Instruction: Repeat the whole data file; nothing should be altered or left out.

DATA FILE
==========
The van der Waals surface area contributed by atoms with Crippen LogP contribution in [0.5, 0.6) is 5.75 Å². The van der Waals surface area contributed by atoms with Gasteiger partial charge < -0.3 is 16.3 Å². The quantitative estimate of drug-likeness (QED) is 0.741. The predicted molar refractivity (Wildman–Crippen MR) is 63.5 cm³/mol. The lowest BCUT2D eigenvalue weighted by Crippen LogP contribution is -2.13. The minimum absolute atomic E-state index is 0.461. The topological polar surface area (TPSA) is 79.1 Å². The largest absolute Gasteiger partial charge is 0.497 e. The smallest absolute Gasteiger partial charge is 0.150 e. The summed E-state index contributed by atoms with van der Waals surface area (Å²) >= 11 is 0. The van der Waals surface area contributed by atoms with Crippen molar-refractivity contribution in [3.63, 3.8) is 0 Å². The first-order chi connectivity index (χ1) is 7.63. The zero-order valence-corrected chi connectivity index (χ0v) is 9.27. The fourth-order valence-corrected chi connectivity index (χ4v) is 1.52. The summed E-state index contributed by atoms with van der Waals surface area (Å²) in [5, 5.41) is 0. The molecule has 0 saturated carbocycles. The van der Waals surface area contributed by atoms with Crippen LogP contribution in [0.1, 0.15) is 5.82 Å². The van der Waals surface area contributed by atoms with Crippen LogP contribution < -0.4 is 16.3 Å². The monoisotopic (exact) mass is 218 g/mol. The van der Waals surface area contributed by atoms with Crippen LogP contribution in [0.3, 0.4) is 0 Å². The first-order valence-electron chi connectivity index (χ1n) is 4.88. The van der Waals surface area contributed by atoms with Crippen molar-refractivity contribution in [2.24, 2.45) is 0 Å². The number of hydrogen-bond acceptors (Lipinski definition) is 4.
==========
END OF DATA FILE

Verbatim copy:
The van der Waals surface area contributed by atoms with Crippen LogP contribution in [0.5, 0.6) is 5.75 Å². The van der Waals surface area contributed by atoms with Gasteiger partial charge < -0.3 is 16.3 Å². The quantitative estimate of drug-likeness (QED) is 0.741. The predicted molar refractivity (Wildman–Crippen MR) is 63.5 cm³/mol. The lowest BCUT2D eigenvalue weighted by Crippen LogP contribution is -2.13. The minimum absolute atomic E-state index is 0.461. The topological polar surface area (TPSA) is 79.1 Å². The largest absolute Gasteiger partial charge is 0.497 e. The smallest absolute Gasteiger partial charge is 0.150 e. The summed E-state index contributed by atoms with van der Waals surface area (Å²) >= 11 is 0. The van der Waals surface area contributed by atoms with Crippen molar-refractivity contribution in [3.63, 3.8) is 0 Å². The first-order chi connectivity index (χ1) is 7.63. The zero-order valence-corrected chi connectivity index (χ0v) is 9.27. The fourth-order valence-corrected chi connectivity index (χ4v) is 1.52. The summed E-state index contributed by atoms with van der Waals surface area (Å²) in [5, 5.41) is 0. The molecule has 0 saturated carbocycles. The van der Waals surface area contributed by atoms with Crippen LogP contribution in [0.1, 0.15) is 5.82 Å². The van der Waals surface area contributed by atoms with Crippen LogP contribution < -0.4 is 16.3 Å². The monoisotopic (exact) mass is 218 g/mol. The van der Waals surface area contributed by atoms with Crippen LogP contribution in [0.3, 0.4) is 0 Å². The first-order valence-electron chi connectivity index (χ1n) is 4.88. The van der Waals surface area contributed by atoms with Crippen molar-refractivity contribution in [2.24, 2.45) is 0 Å². The number of hydrogen-bond acceptors (Lipinski definition) is 4.